Book details of 'File System Forensic Analysis'
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The Virtual Bookcase Reviews of 'File System Forensic Analysis':
Reviewer Rob Slade wrote:
The preface states, correctly, that there is little information for
the forensic investigator on the topic of file system structures and
internals that are useful for providing direction on tracing and
tracking information on the disk. The author also notes that there
are a number of worthwhile texts that address the general topic of
investigation. Therefore, the author intends to address the former
rather than the latter. At the same time, there is an implication in
the initial section that this work is only the merest introduction to
the subject of computer forensics.
Part one is aimed at providing foundational concepts. Chapter one, in
fact, does provide a quick review of the investigation process, and a
list of forensic software toolkits. A sort of "Computers 101" is in
chapter two, with a not-terribly-well structured collection of facts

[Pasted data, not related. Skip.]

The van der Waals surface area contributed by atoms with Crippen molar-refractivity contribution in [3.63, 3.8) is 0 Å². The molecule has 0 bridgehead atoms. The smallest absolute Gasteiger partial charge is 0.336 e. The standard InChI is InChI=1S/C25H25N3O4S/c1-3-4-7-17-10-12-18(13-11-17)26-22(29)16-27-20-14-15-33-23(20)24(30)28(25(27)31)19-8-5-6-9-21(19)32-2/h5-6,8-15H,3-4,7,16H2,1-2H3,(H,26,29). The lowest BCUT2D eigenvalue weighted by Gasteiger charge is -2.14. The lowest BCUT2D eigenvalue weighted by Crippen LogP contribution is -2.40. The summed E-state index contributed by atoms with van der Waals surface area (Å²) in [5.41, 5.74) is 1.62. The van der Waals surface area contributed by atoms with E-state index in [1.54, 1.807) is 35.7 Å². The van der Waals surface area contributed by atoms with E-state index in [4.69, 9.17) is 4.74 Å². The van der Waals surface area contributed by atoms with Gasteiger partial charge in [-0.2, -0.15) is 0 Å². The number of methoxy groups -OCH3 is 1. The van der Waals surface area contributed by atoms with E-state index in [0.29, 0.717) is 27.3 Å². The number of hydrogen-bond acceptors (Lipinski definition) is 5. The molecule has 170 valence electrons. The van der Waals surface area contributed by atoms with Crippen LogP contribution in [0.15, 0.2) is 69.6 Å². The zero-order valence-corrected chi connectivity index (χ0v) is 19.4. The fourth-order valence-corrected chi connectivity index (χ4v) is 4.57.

about data organization, drive types, and so forth, with varying
levels of detail. Chapter three addresses different factors and
problems in hard disk data acquisition, although the inventory is
neither complete nor fully explained.
Part two deals with the analysis of drive volumes or partitions, with
chapter four outlining basic structures. DOS (FAT [File Allocation
Table] and NTFS) and Apple partition details are discussed in chapter
five. Chapter six reviews various UNIX partitions. Multi-disk
systems, such as RAID (Redundant Array of Inexpensive Disks) are
covered in chapter seven.
Part three delves into the data structures of the file system itself.
Chapter eight introduces concepts used in considering file systems.
Details of the FAT system are in chapters nine and ten. A very
detailed explanation of the disk and file structures of the NTFS
system, as well as considerations for analysis, is provided in
chapters eleven to thirteen. The Linux Ext2 and Ext3 structures are
discussed in chapters fourteen and fifteen. Chapters sixteen and
seventeen cover the UFS1 and UFS2 schemes, found primarily in BSD
(Berkeley Systems Distribution) derived versions.
This book does provide a wealth of detail, once it gets into the
specifics of partitions and structures. The introductory material,
writing, and technical level are quite uneven, which makes it
difficult to use. Still, those seriously involved with the data
recovery aspect of digital forensics should consider this work a
copyright Robert M. Slade, 2005
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